Cameroon Weather and Climate
“Cameroon appears like a crossroads where the whole black continent seems to meet: the Africa of the rainforest and that of the savannah; the Africa of the Bantu and Sudan peoples; the Africa of the Muslims, the Christians and the animists; that French-speaking, English-speaking, even Arabic-speaking Africa. ” (Jean-Claude Bruneau, French geographer).
With around 475,000 km², the territory of the Republic of Cameroon is one third larger than that of the Federal Republic of Germany. According to COUNTRYAAH, it extends between 2 ° and 13 ° north of the equator from the Gulf of Guinea to Lake Chad, which corresponds to a distance of over 1200 km. The largest east-west extension is approx. 800 km. Cameroon has access to the sea via its 400 km long coastline along the Bay of Bonny (formerly Bay of Biafra), which is part of the Gulf of Guinea.
The neighboring country with the longest common border is Nigeria, followed by Chad, the Central African Republic, the Republic of the Congo, Gabon and Equatorial Guinea.
As in many African countries, the national borders changed, especially in the course of colonial history. However, there are also recent examples of border corrections, such as the recent ” border adjustments ” between Nigeria and Cameroon as a result of the Bakassi conflict, particularly in the Lake Chad region.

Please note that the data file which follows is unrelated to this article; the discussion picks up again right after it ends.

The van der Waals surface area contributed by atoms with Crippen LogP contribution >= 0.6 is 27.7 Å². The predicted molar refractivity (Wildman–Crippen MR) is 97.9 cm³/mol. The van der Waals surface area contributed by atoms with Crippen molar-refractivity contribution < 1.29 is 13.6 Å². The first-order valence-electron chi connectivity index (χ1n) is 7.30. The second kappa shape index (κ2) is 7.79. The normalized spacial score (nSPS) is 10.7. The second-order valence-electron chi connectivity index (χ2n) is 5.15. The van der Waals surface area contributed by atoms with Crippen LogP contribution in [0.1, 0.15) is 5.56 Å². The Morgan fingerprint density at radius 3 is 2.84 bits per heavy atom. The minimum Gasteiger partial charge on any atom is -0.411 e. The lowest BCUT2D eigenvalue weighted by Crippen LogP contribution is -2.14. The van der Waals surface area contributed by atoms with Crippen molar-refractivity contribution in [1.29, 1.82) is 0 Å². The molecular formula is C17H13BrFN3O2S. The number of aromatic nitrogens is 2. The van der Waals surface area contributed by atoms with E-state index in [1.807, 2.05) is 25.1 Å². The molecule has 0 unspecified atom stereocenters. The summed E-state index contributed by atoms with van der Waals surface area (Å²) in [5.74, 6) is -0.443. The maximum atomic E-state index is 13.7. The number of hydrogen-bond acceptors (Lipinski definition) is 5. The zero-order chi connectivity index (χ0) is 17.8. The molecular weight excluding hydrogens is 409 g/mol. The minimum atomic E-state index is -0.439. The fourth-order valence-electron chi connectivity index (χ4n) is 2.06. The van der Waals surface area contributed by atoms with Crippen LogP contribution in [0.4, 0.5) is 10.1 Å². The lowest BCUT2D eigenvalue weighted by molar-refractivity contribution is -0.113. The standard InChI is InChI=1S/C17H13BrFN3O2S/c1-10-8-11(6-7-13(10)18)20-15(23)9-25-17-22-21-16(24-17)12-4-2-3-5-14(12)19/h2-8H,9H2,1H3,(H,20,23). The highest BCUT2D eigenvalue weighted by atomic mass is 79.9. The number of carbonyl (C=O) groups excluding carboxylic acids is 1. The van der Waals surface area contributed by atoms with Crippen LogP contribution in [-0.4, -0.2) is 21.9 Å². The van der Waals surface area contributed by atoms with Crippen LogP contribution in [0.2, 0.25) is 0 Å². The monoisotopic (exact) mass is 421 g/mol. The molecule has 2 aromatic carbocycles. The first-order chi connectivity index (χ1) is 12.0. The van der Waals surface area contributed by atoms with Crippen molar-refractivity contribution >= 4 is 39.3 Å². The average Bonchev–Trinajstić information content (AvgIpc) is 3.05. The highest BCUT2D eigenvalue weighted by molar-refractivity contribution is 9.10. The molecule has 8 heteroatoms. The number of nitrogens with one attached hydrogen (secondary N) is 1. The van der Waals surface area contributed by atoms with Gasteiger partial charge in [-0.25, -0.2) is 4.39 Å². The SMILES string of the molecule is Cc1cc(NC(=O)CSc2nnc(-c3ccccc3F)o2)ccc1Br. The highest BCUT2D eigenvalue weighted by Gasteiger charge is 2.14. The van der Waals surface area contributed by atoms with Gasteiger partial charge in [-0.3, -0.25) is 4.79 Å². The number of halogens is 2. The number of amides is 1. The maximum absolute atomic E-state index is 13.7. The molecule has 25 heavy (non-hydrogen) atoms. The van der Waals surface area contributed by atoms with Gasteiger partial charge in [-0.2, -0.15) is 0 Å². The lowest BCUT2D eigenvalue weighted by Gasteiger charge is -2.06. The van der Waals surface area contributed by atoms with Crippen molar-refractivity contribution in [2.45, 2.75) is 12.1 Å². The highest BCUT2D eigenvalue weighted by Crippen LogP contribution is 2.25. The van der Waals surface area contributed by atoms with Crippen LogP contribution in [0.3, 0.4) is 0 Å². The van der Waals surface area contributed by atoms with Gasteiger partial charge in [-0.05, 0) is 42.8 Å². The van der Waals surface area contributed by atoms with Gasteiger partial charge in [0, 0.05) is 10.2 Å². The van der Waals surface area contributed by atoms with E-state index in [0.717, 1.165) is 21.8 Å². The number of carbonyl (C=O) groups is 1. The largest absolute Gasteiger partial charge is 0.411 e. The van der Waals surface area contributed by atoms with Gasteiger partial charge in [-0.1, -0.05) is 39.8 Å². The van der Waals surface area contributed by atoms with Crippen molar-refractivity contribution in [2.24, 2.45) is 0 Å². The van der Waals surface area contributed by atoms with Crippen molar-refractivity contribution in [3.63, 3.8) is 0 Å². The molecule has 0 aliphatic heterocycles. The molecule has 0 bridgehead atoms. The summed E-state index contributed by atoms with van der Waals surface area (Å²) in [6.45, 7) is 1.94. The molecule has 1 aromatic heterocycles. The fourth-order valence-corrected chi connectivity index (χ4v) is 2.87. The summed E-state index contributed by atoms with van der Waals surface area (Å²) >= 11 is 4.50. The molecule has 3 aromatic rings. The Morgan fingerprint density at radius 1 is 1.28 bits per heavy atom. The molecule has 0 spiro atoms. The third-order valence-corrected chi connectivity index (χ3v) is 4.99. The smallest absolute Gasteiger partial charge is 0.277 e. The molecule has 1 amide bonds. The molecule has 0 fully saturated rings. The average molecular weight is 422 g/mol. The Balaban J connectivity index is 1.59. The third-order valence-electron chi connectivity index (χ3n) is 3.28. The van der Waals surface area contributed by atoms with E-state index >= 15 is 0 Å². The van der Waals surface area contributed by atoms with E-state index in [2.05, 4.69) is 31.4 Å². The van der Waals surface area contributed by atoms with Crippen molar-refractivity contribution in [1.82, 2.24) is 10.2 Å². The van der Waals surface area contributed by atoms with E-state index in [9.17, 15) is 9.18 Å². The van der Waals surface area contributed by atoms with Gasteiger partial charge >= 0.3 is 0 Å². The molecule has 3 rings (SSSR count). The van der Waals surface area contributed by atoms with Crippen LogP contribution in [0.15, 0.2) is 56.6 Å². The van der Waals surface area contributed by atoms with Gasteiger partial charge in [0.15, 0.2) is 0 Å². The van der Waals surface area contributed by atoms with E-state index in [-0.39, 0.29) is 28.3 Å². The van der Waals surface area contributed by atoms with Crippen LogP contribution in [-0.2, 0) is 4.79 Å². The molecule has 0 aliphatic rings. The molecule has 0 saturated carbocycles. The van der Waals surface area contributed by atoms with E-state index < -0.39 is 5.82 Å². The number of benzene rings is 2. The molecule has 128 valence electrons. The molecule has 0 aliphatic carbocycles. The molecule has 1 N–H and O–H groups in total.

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Cameroon’s climate is tropical, with proportions of equatorial and tropical alternating climates (climate classification according to Neef), plus the altitude levels that reach up to the alpine level on the Cameroon Mountain.
A more differentiated climate classification (according to Koeppen) results in an area for Cameroon that ranges from the ever-humid tropical rainforest climate in the south (Douala) with a dry season of 0-2 months, to a summer-humid savanna climate in the center (Yaoundé) with a dry season of 3-5 months to the tropical dry savanna climate in the north (Ngaoundéré, Garoua) with a dry season of 5-8 months.
In addition, there are extreme climatic locations such as the region west of the Cameroon Mountain, which is one of the wettest areas in the world with enormous amounts of rain of over 11,000 mm / year.
The local climatic conditions depend on the geographical latitude, the distance to the sea and the altitude.
The ever-humid tropics with tropical rainforests, the alternately humid tropics with moist savannah and dry savannah and the tropical dry areas with thorn savannah are represented as eco-zones.